Shasha, Sasa, Sāsa, Śaśa, Śāśa, Shasa, Sasha: 27 definitions

Introduction:

Shasha means something in Buddhism, Pali, Hinduism, Sanskrit, Marathi, Jainism, Prakrit, Hindi. If you want to know the exact meaning, history, etymology or English translation of this term then check out the descriptions on this page. Add your comment or reference to a book if you want to contribute to this summary article.

Shasha has 26 English definitions available.

The Sanskrit terms Śaśa and Śāśa can be transliterated into English as Sasa or Shasha, using the IAST transliteration scheme (?).

Alternative spellings of this word include Saas.

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Sanskrit dictionary

[Deutsch Wörterbuch]

Source: Cologne Digital Sanskrit Dictionaries: Böhtlingk and Roth Grosses Petersburger Wörterbuch

Śaśa (शश):—

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Śasa (शस):—adj. dass. in uktha .

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Śāśa (शाश):—(von śaśa) adj. vom Hasen kommend: māṃsa Hasenfleisch [Yājñavalkya’s Gesetzbuch 1, 258.]

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Śāsa (शास):—

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Śāsa (शास):—2. (wie eben) m. Gebieter: di.yaṃ śā.amindram [Ṛgveda 3, 47, 5.] śā.a i.thā ma.ā~ asi [10, 152, 1.] angeblicher Liedverfasser zu diesem Liede [Ṛgveda] [Anukramaṇikā]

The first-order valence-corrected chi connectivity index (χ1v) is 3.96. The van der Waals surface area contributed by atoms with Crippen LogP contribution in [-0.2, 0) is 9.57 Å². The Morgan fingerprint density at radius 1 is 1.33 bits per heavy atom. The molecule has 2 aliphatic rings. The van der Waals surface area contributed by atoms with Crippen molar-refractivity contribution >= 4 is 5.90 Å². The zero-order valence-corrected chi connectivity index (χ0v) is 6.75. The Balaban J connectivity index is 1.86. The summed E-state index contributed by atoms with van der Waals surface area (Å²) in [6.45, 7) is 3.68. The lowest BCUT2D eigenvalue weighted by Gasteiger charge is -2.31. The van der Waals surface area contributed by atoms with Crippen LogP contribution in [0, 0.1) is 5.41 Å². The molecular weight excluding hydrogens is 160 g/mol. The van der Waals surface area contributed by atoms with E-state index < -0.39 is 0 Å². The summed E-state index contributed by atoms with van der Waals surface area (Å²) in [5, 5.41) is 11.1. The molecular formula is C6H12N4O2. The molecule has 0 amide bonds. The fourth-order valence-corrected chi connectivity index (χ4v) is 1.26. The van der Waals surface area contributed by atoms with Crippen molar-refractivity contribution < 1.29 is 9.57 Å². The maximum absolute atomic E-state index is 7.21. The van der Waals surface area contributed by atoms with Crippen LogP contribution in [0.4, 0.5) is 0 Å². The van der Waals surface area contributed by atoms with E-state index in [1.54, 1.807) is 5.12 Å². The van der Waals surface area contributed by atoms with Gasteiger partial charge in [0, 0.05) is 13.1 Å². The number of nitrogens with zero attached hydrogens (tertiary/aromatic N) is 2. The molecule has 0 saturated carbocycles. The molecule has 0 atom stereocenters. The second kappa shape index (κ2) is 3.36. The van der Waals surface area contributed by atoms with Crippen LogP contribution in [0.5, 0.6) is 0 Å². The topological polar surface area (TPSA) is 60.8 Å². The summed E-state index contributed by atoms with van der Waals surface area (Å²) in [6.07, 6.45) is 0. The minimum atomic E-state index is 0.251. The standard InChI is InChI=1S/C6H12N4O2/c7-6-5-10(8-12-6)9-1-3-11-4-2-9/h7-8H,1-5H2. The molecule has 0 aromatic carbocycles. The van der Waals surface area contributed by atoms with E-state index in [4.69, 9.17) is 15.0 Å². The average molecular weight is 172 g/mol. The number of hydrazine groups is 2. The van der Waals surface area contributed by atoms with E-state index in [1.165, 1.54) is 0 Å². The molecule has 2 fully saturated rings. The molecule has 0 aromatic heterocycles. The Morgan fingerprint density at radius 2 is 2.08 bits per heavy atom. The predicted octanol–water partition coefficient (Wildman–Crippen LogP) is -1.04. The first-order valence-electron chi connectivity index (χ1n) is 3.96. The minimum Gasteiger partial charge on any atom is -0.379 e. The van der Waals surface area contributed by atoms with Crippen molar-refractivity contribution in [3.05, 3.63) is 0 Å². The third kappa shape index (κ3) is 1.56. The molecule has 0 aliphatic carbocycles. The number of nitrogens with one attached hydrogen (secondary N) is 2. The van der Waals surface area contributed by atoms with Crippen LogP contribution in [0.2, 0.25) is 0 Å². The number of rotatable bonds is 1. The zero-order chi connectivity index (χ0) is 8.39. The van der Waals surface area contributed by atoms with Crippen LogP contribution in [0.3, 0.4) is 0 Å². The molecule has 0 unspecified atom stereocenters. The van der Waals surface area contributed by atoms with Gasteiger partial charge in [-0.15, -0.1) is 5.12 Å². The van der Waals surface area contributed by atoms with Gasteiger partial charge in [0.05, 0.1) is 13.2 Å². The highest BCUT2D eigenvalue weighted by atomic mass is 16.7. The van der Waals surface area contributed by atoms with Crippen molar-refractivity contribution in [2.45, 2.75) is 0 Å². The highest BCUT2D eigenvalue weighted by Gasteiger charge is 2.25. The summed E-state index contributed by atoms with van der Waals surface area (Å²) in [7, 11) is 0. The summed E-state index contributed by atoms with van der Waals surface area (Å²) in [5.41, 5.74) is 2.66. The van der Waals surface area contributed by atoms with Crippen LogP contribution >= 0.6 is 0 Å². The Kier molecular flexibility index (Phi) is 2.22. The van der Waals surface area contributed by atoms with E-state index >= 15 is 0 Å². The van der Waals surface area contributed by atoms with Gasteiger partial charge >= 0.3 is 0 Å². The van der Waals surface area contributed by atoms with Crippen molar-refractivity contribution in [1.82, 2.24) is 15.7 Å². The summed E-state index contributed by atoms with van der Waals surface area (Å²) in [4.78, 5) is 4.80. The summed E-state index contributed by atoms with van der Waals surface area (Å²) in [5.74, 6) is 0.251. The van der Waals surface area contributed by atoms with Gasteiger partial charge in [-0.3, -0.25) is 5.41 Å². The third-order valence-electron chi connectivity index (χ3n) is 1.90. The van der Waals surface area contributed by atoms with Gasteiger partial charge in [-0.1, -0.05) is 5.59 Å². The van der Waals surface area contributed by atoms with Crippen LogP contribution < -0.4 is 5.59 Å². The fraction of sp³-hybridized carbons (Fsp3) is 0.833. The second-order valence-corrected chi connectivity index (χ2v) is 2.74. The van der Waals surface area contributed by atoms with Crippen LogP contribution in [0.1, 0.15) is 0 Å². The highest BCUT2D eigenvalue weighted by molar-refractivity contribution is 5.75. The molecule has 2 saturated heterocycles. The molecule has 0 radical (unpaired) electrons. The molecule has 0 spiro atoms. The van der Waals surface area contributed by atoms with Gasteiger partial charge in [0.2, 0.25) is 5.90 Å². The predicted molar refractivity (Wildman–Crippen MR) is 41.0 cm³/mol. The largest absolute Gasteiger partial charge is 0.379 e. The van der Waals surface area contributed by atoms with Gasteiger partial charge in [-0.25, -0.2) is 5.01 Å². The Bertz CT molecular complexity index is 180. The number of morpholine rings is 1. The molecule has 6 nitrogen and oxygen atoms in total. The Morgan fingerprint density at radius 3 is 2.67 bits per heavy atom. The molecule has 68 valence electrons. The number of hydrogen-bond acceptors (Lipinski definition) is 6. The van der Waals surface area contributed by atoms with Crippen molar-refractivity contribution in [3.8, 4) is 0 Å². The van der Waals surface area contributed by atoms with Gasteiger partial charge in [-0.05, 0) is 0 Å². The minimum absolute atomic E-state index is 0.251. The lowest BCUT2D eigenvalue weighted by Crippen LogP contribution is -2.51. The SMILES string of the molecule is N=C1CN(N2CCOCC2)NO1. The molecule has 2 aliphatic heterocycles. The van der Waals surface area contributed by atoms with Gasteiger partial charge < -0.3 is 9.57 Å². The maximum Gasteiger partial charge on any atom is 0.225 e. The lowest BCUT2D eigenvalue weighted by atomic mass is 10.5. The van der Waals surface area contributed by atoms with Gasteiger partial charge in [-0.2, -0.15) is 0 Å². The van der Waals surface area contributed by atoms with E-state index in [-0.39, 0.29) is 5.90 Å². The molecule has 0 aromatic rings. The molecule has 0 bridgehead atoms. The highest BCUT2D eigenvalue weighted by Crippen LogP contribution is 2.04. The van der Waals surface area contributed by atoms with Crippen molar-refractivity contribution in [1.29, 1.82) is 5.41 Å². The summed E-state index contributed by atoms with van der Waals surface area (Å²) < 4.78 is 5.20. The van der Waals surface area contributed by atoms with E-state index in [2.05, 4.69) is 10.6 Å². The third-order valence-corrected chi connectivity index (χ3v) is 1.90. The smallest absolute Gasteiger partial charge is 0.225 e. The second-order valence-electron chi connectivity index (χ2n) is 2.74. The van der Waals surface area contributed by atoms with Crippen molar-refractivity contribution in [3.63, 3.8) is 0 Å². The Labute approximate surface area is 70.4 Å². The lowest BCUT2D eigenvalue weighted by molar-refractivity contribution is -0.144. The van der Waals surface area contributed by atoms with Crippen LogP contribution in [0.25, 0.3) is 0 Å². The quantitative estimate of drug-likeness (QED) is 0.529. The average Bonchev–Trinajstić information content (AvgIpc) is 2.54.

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Śāsa (शास):—3. (von 1. śas) m. Schlachtmesser: hasta [Aitareyabrāhmaṇa 7, 17.] [Śāṅkhāyana’s Śrautasūtrāṇi 15, 25, 1.] asiṃ vai śāsa ityācakṣate [The Śatapathabrāhmaṇa 3, 8, 1, 4. 5. 13, 2, 3, 16.] [Kātyāyana’s Śrautasūtrāṇi 6, 4, 11. 16, 1, 13.]

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Ṣasa (षस):—wohl = khaskhasa [Weber’s Verzeichniss No. 958.]

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Sasa (सस):—Kraut, Gras; Saatfeld [das 2, 7.] sa.ena cidvima.āyāvaho.vasu [Ṛgveda 1, 51, 3.] sa.aṃ na pa.vamavidacchu.antaṃ riri.vāṃsam [10, 79, 3.] ṛ.asya.yoni.āsadaḥ sa.asya.yoni.āsadaḥ die Streu [5, 21, 4.] das Soma-Kraut: gṛ.hṇanti ji.vayā sa.am [8, 61, 3.] sa.asya.carma [3, 5, 6. 4, 5, 7. 7, 7.] Angeblich schlafend [das 4, 2.] [Yāska’s Nirukta 5, 3.] und Name eines Ātreya, Liedverfassers von [Ṛgveda 5, 21.] — Vgl. sasya .

context information

Sanskrit, also spelled संस्कृतम् (saṃskṛtam), is an ancient language of India commonly seen as the grandmother of the Indo-European language family (even English!). Closely allied with Prakrit and Pali, Sanskrit is more exhaustive in both grammar and terms and has the most extensive collection of literature in the world, greatly surpassing its sister-languages Greek and Latin.

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